Because any seizure of White was not unconstitutional, defendants are entitled to immunity against plaintiffs' suit. Plaintiffs' tort claims against them for unlawful seizure of White must be dismissed.
B. Excessive Force Claims
Plaintiffs next claim that Officers Shelfo and Greenwell used excessive force against White when they approached his car with their weapons drawn. Second Am. Compl. ¶ 53. Officers may approach a vehicle with their weapons drawn when they can "reasonably anticipate that an arrest may at some point ensue" and that the arrest "may require a show of force, or provoke an attempt to escape by car, or even an assault." United States v. White, 648 F.2d 29, 34-35 (D.C. Cir. 1981) (citations omitted).
Officer Shelfo personally observed White fleeing from a police stop, and observed White's car nearly hit pedestrians, briefly drive on the wrong side of the road, and strike two vehicles before coming to a stop. Defs.' MSJ, Ex. 21 at 2263. Because Officer Shelfo knew White had already attempted to escape a police stop by car, he could reasonably assume that White was willing to take the same extreme measure to escape the second stop. His approach with a drawn weapon was therefore reasonable.
Officer Greenwell did not personally observe the actions of the Mercedes during the police chase, but he did hear information about the chase conveyed on the police radio. Id. at 2241. The Supreme Court has held that police officers may reasonably rely on a "radio bulletin" issued by other officers. See United States v. Hensley, 469 U.S. 221, 231-33 (1985). Moreover, Greenwell personally saw White's Mercedes crash into another vehicle on New Jersey Avenue, followed by Officer Shelfo's police cruiser driving up and blocking White's driver's side door. Defs.' MSJ, Ex. 21 at 2241. Based on the radio announcement and Greenwell's personal observations, a reasonable officer would suspect that White was potentially dangerous and that he should proceed with caution. Greenwell could "reasonably anticipate that an arrest may at some point ensue" based on his observations, and that the arrest might "require a show of force, or provoke an attempt to escape by car, or even an assault." White, 648 F.2d at 34-35 (citations omitted). Officer Greenwell's approach with a drawn weapon was therefore also reasonable.
Because the defendants' actions were reasonable under this Circuit's test in White, they did not violate any of White's "clearly established" constitutional rights. See Saucier, 553 U.S. at 201-02. The defendants are therefore entitled to qualified immunity, and plaintiffs' tort claims for excessive force must be dismissed.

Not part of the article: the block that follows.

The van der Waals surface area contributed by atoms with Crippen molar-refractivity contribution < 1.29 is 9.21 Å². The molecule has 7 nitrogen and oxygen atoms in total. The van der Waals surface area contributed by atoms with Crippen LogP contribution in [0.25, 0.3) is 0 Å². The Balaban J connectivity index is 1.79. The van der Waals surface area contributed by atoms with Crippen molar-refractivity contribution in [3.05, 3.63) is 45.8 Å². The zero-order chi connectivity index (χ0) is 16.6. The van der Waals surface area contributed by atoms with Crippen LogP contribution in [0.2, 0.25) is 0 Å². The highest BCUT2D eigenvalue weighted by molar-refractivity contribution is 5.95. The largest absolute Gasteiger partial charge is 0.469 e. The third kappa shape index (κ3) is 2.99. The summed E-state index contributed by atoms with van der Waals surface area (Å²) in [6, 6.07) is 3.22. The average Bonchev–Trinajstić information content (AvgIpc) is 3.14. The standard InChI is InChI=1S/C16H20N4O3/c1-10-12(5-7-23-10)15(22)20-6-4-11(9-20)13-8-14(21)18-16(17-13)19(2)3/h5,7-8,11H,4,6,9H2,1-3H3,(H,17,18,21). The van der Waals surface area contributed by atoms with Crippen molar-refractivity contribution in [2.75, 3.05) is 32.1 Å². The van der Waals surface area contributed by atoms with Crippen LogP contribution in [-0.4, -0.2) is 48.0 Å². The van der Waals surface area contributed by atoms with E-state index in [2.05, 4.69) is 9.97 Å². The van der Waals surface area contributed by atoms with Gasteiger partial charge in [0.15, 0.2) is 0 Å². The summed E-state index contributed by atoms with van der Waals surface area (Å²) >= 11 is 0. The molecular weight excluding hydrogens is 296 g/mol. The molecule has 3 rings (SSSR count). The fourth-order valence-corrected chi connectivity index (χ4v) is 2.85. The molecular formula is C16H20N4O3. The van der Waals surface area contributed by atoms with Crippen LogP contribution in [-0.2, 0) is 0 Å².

C. Deadly Force Claims
Finally, plaintiffs claim that Officers Shelfo and Greenwell violated the Fourth and Fifth Amendments by using deadly force, namely, in shooting White while he was leaving his vehicle. Second Am. Compl. ¶¶ 53-56. The use of deadly force against a suspect is reasonable and permissible "[w]here the officer has probable cause to believe that the suspect poses a threat of serious physical harm, either to the officer or to others." Tennessee v. Garner, 471 U.S. 1, 11 (1985). "[I]f the suspect threatens the officer with a weapon, . . . deadly force may be used if necessary to prevent escape, and if, where feasible, some warning has been given." Id. "The 'reasonableness' of a particular use of force must be judged from the perspective of a reasonable officer on the scene, rather than with 20/20 vision of hindsight." Graham v. Connor, 490 U.S. 386, 396 (1989).
Plaintiffs' only evidence is their affidavit stating that the surveillance video provided by the Capitol Police, see Defs.' MSJ, Ex. 1, shows that White appears to have both hands raised in a gesture of surrender as he exited the vehicle, and that White is attempting to place an object in his left hand on the ground. Pls.' Opp'n, Ex. 2. From this description of the video, plaintiffs conclude that White presented no danger to the police and that his shooting was therefore unjustified. Id.
As a rule, statements made by the party opposing summary judgment must be accepted as true, but a party must "support his allegations . . . with facts in the record," and "unsubstantiated allegations . . . will not withstand summary judgment." Greene v. Dalton, 164 F.3d 671, 675 (D.C. Cir. 1999). The Supreme Court has expressly held that where video evidence is available, if a nonmoving party at summary judgment adopts a position "blatantly contradicted by the record, so that no reasonable jury could believe it, a court should not adopt that version of the facts for purposes of summary judgment." Scott v. Harris, 550 U.S. 372, 380 (2007).